Inflation in the U.S. is no longer considered transitory, although it took Powell an inordinate time to provide his definition of the term. Unfortunately, there are two dictionary definitions. Powell chose to use one allowing the market to believe they may have meant the other.

Testimony in front of Congress is the perfect palace to come clean, and such is Powell’s’ s popularity that no one accused him of misleading markets.

Powell’s renewed contract allowed several of his FOMC colleagues to come out to play yesterday, making several comments supportive of Powell’s hint that the next FOMC meeting may provide an opportunity to accelerate the pace of withdrawal of additional support.

Raphael Bostic, President of the Atlanta Fed, commented that the FOMC needs to make sure that it is on top of inflation as it is beginning to look like a permanent fixture. He went on to say that the longer inflation prevails, the greater the risk to the economy.

He was followed by Thomas Barkin of the Richmond Fed, who also showed concern about rising inflation. Barkin blames it on the virus and fiscal support, and the time to act more urgently has arrived.

He went on to say that it is easier to impose an inflation target from below, while trying to gain control when it is higher than the objective rate requires fiscal and monetary discipline.

This week’s data on jobless claims saw the headline rate climb back above 200k, but the rise was not as high as was feared.

The dollar index appears to have settled into a range straddling the 96 level.

Yesterday, it rose to 96.17, closing at 96.12. It had earlier fallen to a low of 95.82.

Highest inflation since euro’s inception driving questions

Christine Lagarde has slightly altered the tactics she is using to dampen a more hawkish tendency that is beginning to pervade members of the General Council of the European Central Bank.

She has set out her stool to show that while inflation may very well be higher than had been expected, it is vital that the weaker economies of the Eurozone be supported if a repeat of the 2008 financial crisis is to be avoided.

One major issue that will continue to be a factor long after Coronavirus ceases to be a problem will be the level of borrowing those nations have undertaken during the Pandemic.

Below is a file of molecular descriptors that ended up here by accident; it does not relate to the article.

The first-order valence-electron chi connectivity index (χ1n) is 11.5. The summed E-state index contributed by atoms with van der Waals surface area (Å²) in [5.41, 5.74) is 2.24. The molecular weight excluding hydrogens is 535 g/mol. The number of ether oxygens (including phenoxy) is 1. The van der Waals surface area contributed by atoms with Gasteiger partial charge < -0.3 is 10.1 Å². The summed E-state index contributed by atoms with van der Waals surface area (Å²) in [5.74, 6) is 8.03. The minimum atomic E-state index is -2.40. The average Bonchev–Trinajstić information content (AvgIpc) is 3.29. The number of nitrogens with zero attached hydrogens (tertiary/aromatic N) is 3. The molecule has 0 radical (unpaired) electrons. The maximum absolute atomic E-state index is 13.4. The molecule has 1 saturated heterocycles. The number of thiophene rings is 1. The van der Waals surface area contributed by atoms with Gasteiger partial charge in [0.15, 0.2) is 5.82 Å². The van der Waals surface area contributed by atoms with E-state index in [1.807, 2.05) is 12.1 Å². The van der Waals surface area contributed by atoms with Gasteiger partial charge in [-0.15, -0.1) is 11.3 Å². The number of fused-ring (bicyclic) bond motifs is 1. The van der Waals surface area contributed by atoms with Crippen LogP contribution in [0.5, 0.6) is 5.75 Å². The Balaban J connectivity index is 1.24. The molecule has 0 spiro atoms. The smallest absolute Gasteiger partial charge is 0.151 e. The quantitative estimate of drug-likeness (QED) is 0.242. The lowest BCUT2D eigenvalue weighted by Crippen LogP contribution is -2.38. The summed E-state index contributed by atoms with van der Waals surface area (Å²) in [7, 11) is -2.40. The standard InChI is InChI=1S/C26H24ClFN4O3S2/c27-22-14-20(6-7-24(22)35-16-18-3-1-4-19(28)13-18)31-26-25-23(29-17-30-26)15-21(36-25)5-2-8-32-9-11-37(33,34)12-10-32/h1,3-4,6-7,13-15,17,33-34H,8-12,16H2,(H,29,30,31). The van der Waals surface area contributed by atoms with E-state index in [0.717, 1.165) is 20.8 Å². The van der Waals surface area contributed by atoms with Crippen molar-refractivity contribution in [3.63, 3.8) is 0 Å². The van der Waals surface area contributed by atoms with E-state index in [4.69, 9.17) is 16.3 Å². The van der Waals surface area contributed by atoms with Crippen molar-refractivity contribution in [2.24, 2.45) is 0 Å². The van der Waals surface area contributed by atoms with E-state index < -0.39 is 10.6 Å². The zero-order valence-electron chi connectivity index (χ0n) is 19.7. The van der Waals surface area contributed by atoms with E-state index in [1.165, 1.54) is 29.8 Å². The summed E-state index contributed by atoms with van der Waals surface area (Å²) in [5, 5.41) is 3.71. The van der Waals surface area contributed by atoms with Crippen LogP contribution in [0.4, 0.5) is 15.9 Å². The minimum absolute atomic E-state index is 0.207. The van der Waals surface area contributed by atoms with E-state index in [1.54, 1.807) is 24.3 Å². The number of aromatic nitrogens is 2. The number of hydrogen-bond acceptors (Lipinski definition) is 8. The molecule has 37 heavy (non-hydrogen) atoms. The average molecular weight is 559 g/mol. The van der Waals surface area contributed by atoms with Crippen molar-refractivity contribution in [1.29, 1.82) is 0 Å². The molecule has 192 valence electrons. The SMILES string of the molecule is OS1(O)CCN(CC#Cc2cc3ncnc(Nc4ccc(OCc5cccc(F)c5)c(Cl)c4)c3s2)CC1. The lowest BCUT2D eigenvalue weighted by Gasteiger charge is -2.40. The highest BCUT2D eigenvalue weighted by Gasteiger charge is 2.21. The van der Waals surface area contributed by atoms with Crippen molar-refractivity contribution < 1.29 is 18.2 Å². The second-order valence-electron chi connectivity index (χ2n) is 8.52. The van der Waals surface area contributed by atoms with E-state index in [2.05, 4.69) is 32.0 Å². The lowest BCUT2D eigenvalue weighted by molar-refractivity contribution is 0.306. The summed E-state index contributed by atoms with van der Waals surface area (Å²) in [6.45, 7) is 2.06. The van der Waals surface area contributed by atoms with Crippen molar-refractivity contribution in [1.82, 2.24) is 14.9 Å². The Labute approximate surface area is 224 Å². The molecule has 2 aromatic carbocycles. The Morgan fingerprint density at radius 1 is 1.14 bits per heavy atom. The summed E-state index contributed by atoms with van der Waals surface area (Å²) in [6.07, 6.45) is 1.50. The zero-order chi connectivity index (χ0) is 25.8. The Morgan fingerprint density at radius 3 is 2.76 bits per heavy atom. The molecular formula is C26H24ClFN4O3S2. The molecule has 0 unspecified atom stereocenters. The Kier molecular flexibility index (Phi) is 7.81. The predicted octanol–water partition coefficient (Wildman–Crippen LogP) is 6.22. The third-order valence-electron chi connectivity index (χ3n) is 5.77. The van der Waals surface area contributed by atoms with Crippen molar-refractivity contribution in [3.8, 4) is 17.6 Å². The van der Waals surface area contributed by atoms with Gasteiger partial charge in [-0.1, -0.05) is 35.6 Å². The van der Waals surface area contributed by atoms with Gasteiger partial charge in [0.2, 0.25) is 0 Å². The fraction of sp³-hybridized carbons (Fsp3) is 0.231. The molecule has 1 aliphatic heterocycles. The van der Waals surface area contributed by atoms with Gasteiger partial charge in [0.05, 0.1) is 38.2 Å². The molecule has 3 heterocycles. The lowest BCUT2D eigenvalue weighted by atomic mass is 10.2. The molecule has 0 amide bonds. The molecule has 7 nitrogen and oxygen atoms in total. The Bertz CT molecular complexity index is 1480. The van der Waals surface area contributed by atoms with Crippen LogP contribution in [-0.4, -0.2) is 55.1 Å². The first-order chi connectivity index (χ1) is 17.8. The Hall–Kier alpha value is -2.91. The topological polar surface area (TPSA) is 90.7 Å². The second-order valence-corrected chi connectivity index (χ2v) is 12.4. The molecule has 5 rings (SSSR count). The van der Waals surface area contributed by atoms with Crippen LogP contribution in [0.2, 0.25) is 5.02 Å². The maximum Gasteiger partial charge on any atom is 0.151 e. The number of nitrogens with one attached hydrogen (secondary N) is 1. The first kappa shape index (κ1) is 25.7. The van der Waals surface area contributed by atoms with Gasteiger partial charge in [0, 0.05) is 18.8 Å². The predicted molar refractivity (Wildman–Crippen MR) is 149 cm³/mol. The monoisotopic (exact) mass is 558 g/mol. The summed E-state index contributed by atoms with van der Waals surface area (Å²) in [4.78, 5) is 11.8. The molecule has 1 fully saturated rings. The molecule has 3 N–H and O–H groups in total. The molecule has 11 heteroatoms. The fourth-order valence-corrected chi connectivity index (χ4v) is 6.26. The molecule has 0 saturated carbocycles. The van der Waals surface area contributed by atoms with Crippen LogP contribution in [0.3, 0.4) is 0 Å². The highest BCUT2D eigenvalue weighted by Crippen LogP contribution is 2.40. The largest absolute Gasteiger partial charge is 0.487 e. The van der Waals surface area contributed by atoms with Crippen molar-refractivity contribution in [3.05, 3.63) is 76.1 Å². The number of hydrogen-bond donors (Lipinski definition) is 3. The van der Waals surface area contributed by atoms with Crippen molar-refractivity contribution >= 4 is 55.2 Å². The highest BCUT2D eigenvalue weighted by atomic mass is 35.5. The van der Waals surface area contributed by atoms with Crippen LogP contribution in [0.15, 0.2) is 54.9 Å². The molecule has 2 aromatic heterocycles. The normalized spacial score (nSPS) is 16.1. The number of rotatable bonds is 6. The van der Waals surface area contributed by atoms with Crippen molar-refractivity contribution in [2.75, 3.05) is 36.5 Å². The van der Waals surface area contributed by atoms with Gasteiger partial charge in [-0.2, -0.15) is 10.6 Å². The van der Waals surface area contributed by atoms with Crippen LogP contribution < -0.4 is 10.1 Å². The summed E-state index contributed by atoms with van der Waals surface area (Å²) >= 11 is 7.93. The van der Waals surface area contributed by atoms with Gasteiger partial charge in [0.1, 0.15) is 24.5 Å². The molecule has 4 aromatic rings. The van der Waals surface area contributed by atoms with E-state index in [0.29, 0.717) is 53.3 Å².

With the ECB buying new paper as it is issued, the average debt to GDP ratio of the entire region has climbed to around 100%, while the most indebted nations reaching close to 140%

One further effect of the ECB’s asset purchases is that prices have been held at artificially low rates.

While the debate about continued purchases begins to heat up, the more pressing question will be how does the ECB divest itself of all this paper, unless it simply holds it until maturity The question will then be how with the national Central Banks fund themselves in the face of rising interest rates and a lowering of demand.

Rising Produces Prices in the Eurozone are now running at 20% on a n annualized basis, driven by increasing supply bottlenecks and logistical issues. The data released yesterday showed that a major indicator of future inflation is still running hot.

There is a school of thought within the ECB that while the economy is holding its own while heavily supported, Lagarde and her supporters are storing up issues for the future.

This is another reason the single currency is failing to attract long-term support.

Yesterday, it fell to a low of 1.1295, closing at 1.1298. A break of support at 1.1250 could be seen today if the Employment report is strong and that would herald an acceleration of an expected fall towards the 1.10 level.

Have a great day!
About Alan Hill

Alan has been involved in the FX market for more than 25 years and brings a wealth of experience to his content. His knowledge has been gained while trading through some of the most volatile periods of recent history. His commentary relies on an understanding of past events and how they will affect future market performance.”